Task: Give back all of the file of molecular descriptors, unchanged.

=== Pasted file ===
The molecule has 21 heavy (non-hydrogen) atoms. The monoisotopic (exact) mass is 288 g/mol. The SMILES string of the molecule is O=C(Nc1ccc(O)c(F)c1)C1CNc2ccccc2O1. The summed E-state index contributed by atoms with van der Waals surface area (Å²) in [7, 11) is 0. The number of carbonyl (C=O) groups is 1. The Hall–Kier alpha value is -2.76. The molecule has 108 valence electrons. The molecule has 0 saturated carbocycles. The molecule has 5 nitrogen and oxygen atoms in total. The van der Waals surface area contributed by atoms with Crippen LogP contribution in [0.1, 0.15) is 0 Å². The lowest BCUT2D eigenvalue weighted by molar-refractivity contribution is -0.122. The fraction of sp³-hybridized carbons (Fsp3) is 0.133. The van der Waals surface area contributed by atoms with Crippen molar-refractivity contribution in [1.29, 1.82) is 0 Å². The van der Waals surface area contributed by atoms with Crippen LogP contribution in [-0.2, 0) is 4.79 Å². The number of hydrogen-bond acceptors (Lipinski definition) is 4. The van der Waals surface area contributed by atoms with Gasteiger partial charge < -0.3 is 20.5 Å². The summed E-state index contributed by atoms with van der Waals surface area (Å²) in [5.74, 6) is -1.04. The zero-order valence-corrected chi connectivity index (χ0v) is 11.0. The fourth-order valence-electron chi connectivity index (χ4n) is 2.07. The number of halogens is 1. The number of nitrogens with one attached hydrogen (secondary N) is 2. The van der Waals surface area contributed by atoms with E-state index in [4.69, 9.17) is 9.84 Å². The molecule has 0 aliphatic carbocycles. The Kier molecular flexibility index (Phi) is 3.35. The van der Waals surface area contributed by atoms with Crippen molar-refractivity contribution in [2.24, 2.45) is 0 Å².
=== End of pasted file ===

The molecule has 21 heavy (non-hydrogen) atoms. The monoisotopic (exact) mass is 288 g/mol. The SMILES string of the molecule is O=C(Nc1ccc(O)c(F)c1)C1CNc2ccccc2O1. The summed E-state index contributed by atoms with van der Waals surface area (Å²) in [7, 11) is 0. The number of carbonyl (C=O) groups is 1. The Hall–Kier alpha value is -2.76. The molecule has 108 valence electrons. The molecule has 0 saturated carbocycles. The molecule has 5 nitrogen and oxygen atoms in total. The van der Waals surface area contributed by atoms with Crippen LogP contribution in [0.1, 0.15) is 0 Å². The lowest BCUT2D eigenvalue weighted by molar-refractivity contribution is -0.122. The fraction of sp³-hybridized carbons (Fsp3) is 0.133. The van der Waals surface area contributed by atoms with Crippen molar-refractivity contribution in [1.29, 1.82) is 0 Å². The van der Waals surface area contributed by atoms with Crippen LogP contribution in [-0.2, 0) is 4.79 Å². The number of hydrogen-bond acceptors (Lipinski definition) is 4. The van der Waals surface area contributed by atoms with Gasteiger partial charge < -0.3 is 20.5 Å². The summed E-state index contributed by atoms with van der Waals surface area (Å²) in [5.74, 6) is -1.04. The zero-order valence-corrected chi connectivity index (χ0v) is 11.0. The fourth-order valence-electron chi connectivity index (χ4n) is 2.07. The number of halogens is 1. The number of nitrogens with one attached hydrogen (secondary N) is 2. The van der Waals surface area contributed by atoms with E-state index in [4.69, 9.17) is 9.84 Å². The molecule has 0 aliphatic carbocycles. The Kier molecular flexibility index (Phi) is 3.35. The van der Waals surface area contributed by atoms with Crippen molar-refractivity contribution in [2.24, 2.45) is 0 Å².